Takeaways from the current draft
1. CSE rates the draft as regressive as far as equity provisions are concerned. The current draft has removed all references to carbon budget – in the decision and in the agreement. This is unacceptable as this now paves the way for the burden of transition to be shifted completely by the developed to developing world. The current draft is based on US position of selfdifferentiation, which is disastrous for the world to combat climate change and for climate justice.
2. We know that aggregate of all INDC do not add up to keeping the world below 2 degree C rise. In fact, it is close to 3 degree or more. Given this, the question is how will the world become more ‘ambitious’ in cutting emissions? Who will cut emissions? How much and on what basis?
3. This draft removes all differentiation in mitigation actions between countries. All countries are required to take actions and all are required to review these actions and ratchet up based on science. Nowhere does the draft say that this ratcheting up will be done based on equity and fair share of the carbon space.
4. We want the world to stay below 1.5 degree C rise. Let us be clear that the politics of 1.5 OC is to delay this demand, till there is no space left in the carbon budget – or in other words, the budget has been appropriated andconsumed.
5. This, when it is clear that it is difficult to vacate space; easier to ask countries (if poor) not to occupy space. This is the politics.
6. Lets get some numbers:
As per the Fifth Assessment report of IPCC (AR5), for a 50% probability of limiting temperature increase to 1.5OC, the total carbon dioxide emissions allowed from 2011 till 2100 amount to 550 giga-tonnes (Gt) of CO2. For a 33% probability of keeping temperature increase below 1.5OC, the corresponding figure for cumulative emissions is 850 Gt CO2. But if the world wants to raise the certainty of meeting this temperature goal to 66%, then the budget shrinks to a mere 400 Gt CO2. 400-550 giga-tonnes between 2011-2100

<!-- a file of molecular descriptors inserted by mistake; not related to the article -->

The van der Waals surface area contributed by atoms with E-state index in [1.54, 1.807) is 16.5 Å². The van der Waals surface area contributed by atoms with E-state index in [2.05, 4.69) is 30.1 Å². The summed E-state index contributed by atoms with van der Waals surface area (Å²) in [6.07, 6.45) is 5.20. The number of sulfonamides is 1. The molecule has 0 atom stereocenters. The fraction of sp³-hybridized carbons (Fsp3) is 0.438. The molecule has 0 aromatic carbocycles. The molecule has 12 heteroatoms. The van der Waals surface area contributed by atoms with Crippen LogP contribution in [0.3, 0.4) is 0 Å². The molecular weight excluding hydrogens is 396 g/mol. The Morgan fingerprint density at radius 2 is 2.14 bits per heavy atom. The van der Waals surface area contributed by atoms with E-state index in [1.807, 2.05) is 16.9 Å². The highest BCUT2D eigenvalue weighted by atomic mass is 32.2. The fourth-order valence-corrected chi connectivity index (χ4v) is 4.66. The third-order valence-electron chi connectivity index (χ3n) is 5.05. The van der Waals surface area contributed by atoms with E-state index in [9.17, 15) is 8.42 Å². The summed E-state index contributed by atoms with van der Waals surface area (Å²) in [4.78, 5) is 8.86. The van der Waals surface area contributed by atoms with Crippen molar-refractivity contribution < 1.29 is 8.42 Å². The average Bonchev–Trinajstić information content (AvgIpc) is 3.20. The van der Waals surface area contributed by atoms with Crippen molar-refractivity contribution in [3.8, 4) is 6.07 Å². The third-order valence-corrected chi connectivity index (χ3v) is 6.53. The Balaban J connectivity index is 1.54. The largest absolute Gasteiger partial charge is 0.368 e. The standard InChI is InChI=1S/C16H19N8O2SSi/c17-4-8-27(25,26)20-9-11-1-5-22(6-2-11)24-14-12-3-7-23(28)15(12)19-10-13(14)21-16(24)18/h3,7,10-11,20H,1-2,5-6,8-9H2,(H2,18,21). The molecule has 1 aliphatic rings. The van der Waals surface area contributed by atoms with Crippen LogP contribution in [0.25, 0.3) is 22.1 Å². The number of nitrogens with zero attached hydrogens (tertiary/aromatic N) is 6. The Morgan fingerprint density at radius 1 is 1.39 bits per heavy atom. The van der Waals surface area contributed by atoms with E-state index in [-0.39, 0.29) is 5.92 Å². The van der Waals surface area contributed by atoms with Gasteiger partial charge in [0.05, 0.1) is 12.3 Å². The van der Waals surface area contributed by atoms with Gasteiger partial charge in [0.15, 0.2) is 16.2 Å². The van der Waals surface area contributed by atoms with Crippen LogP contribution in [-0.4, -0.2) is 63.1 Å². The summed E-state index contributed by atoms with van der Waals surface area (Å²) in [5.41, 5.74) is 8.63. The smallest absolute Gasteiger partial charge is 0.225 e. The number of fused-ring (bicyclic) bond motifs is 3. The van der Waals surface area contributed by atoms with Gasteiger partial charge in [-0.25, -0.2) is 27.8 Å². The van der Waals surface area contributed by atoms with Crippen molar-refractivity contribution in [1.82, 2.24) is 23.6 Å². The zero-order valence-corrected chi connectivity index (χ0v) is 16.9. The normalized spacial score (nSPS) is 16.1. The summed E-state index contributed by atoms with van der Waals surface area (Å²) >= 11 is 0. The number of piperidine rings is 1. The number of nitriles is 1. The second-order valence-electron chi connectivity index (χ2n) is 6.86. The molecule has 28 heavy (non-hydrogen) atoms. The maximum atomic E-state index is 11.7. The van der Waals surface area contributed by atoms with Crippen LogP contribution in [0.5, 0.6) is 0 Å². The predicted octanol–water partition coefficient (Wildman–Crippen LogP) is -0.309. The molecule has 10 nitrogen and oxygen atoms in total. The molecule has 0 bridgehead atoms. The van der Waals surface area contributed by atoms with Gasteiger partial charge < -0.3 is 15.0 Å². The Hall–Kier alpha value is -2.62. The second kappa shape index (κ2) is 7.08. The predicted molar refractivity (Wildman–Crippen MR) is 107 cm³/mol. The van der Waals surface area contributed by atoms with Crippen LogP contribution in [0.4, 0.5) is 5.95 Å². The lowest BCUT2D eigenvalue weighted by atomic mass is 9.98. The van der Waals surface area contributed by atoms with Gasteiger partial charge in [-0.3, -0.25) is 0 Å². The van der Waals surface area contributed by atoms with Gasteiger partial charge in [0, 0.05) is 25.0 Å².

7. How will future budget be allocated?
Table: CO2 emissions corresponding to 1.5 deg C (Giga tonnes of CO2)
|Consumption till 2025||542||542||542|
|Consumption till 2030||748||748||748|
|Balance (Budget – 2030 consumption)||(-) 348||(-) 198||102|
8. INDC is about appropriating carbon budget; in current draft there is a threestep approach:
a. Review of science in 2018 to see how the world can stay below 1.5
b. Review of collective efforts of countries in 2019 in relation to long term goal
c. Parties to update by 2020 their INDC up to 2030 (this will be ratcheting up mechanism.
9. What will happen by then?
US has used up 21% + 8-10% between now and 2030. By 2020 based on today’s emissions developed countries would have consumed the bulk of the budget.
10. We need a clear and specific reference that this ratcheting up will be based on a fair share of the carbon budget.
11. Lack of ambition of the high ambition group needs to be raised. Our report, Capitan America reviews US actions on climate change. The report finds that their plan is nothing more than business as usual. Worse, all possible gains of increased efficiency in vehicles or energy use in buildings will be negated because of increased and growing consumption. This needs to be discussed because their lack of ambition means appropriation of the limited carbon budget.
12. On finance; the issue of differentiation remains as it does say that the floor of US$100 billion will be provided by developed but it is weak as it talks only about mobilizing funds and about shared efforts in public funds.
13. Finally, on loss and damage it is shocking to see how there is a mention of excluding compensation and liability. This should not be acceptable.
In our view, Paris must operationalize equity and ambition must be based on fair share of the carbon budget. Without this, it is clear that this deal will not only further climate change intolerance but also climate change apartheid.